Church leaders encourage parents everywhere to be vigilant and proactive in talking to their children about trauma.
The student, who was not publicly identified, was a student at Stoneman Douglas High. It is not clear under what circumstances the student died or whether the apparent suicide is related to last year's massacre.
Parents: "We have to take this seriously"
"Unfortunately, we've learned that the survivors of a traumatic event like a shootout carry a lot of guilt, fears, pressure and even depression," said Ryan Petty, whose daughter Alaina Petty was killed in filming last year.
"As a parent, we just have to assume that your child is not immune to it, your child is at risk, and you need to take that seriously," he said.
Petty said the school district, community leaders, law enforcement agencies and concerned parents met on Sunday to discuss how to deal with trauma survivors.
"Even if everything seems fine, you have to take it seriously," he said. "You have to ask them the questions, have you thought about killing yourself, have you thought about how you could do that?"
Petty said the students were offered resources after filming, including counseling opportunities. But he said there are sometimes stigmas when you get help or that the students just pretend they're alright.
"Unfortunately, some students do not take advantage of these opportunities, and some parents do not understand the risks of anxiety and depression in a post-traumatic environment like a shooting range at school," said Petty.
"So our message is that we parents need to take this seriously, we have to take this into our own hands, regardless of your proximity to the building and whether you've seen the terrible events of the day that cost 17 lives, 17 hurt others, you You are part of a school community and this community suffers. "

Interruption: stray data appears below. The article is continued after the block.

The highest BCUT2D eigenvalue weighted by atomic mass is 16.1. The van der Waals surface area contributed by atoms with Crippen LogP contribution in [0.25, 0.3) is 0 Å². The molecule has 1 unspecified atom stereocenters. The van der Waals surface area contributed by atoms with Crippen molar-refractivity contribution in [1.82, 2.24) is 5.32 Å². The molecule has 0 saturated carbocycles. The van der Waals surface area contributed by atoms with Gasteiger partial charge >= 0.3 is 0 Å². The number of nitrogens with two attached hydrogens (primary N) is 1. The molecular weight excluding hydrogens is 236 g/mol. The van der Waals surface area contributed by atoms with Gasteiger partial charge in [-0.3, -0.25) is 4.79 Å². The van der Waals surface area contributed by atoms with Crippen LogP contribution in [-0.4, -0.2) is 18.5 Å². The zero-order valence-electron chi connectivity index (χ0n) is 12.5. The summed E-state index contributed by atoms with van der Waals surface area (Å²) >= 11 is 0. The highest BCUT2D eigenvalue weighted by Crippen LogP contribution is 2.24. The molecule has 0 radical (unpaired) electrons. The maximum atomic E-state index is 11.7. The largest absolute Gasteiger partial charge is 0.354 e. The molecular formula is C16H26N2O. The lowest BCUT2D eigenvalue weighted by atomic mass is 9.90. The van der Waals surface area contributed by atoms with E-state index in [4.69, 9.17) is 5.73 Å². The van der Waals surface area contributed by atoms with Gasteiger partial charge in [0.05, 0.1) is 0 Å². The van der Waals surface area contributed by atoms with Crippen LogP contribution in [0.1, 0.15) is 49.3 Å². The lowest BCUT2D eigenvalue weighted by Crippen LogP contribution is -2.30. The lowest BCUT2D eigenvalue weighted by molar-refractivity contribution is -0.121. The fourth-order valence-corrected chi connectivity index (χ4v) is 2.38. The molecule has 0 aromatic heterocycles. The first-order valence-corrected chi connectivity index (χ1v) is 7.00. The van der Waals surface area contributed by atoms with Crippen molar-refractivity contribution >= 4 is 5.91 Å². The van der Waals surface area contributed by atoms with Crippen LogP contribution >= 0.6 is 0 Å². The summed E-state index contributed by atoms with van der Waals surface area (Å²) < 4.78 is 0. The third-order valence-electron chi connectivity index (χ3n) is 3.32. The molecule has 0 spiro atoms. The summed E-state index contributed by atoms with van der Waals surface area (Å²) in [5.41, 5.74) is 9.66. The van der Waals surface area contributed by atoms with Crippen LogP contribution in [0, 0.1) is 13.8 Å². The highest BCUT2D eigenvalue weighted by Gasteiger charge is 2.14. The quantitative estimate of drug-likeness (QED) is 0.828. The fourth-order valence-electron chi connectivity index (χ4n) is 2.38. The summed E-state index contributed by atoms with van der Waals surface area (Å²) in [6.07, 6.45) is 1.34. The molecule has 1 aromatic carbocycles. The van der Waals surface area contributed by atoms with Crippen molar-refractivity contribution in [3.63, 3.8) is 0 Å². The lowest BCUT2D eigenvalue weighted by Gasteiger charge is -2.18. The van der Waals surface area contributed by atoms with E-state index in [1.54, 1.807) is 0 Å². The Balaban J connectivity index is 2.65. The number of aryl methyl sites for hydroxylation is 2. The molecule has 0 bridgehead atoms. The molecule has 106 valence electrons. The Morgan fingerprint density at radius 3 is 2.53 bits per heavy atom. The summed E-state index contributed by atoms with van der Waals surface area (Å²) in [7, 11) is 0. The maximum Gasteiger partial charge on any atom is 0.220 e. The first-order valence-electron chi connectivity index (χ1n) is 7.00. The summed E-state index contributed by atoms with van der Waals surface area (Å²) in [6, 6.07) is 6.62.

The power of peer-to-peer communication
Cindy Arenberg Seltzer, President of the Children's Services Council of Broward County, also attended Sunday.
"I've heard that parents and children say nobody cares, and they want us to continue our lives, and I want them to know that's not true," she said.
"I have just left a room of 60 people who came up on a Sunday afternoon shortly afterwards to show how much they care about."
She said peer-to-peer communication could be a powerful tool as teens could not turn to their parents.
"We want to harness the power of the youth to talk to each other," she said. This can include the use of Instagram, Snapchat, or any other method that "brings tremendous benefits."
MSD students use their experience to help others
In one example of such a network, MSD students have evolved beyond their own community to help other people experiencing trauma.
Parkland students were connected to the Christchurch community when they visited New Zealand for a learning and healing trip last July.
"It's something that has really warmed the hearts of people in my church, and I think it will also warm the hearts of people in Christchurch."
Dakin Andone and Kevin Conlon of CNN contributed to this report.